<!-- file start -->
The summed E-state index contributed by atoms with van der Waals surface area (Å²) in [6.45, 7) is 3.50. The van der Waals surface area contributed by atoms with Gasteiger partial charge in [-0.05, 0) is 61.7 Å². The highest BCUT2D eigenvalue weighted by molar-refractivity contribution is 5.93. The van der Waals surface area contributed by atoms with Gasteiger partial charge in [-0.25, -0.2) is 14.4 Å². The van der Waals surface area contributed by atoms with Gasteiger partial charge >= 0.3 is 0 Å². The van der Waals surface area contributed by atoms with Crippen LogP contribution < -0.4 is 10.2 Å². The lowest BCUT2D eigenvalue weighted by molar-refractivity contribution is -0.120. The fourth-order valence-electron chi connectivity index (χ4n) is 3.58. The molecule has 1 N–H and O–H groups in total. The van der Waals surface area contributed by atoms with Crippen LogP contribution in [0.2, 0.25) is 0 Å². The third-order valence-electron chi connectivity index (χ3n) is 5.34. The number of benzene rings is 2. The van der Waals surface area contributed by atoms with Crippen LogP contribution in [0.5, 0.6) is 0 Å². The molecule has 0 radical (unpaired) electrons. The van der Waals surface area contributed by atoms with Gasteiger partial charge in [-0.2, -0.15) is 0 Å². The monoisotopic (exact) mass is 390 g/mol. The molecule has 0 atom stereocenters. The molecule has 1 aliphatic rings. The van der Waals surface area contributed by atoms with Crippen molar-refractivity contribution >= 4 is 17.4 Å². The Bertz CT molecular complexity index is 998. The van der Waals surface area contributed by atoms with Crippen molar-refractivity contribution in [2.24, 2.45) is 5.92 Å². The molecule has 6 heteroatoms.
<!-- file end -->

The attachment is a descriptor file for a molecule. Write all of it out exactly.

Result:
The summed E-state index contributed by atoms with van der Waals surface area (Å²) in [6.45, 7) is 3.50. The van der Waals surface area contributed by atoms with Gasteiger partial charge in [-0.05, 0) is 61.7 Å². The highest BCUT2D eigenvalue weighted by molar-refractivity contribution is 5.93. The van der Waals surface area contributed by atoms with Gasteiger partial charge in [-0.25, -0.2) is 14.4 Å². The van der Waals surface area contributed by atoms with Gasteiger partial charge >= 0.3 is 0 Å². The van der Waals surface area contributed by atoms with Crippen LogP contribution < -0.4 is 10.2 Å². The lowest BCUT2D eigenvalue weighted by molar-refractivity contribution is -0.120. The fourth-order valence-electron chi connectivity index (χ4n) is 3.58. The molecule has 1 N–H and O–H groups in total. The van der Waals surface area contributed by atoms with Crippen LogP contribution in [0.2, 0.25) is 0 Å². The third-order valence-electron chi connectivity index (χ3n) is 5.34. The number of benzene rings is 2. The van der Waals surface area contributed by atoms with Crippen LogP contribution in [0.5, 0.6) is 0 Å². The molecule has 0 radical (unpaired) electrons. The van der Waals surface area contributed by atoms with Gasteiger partial charge in [-0.2, -0.15) is 0 Å². The monoisotopic (exact) mass is 390 g/mol. The molecule has 0 atom stereocenters. The molecule has 1 aliphatic rings. The van der Waals surface area contributed by atoms with Crippen molar-refractivity contribution >= 4 is 17.4 Å². The Bertz CT molecular complexity index is 998. The van der Waals surface area contributed by atoms with Crippen molar-refractivity contribution in [2.24, 2.45) is 5.92 Å². The molecule has 6 heteroatoms.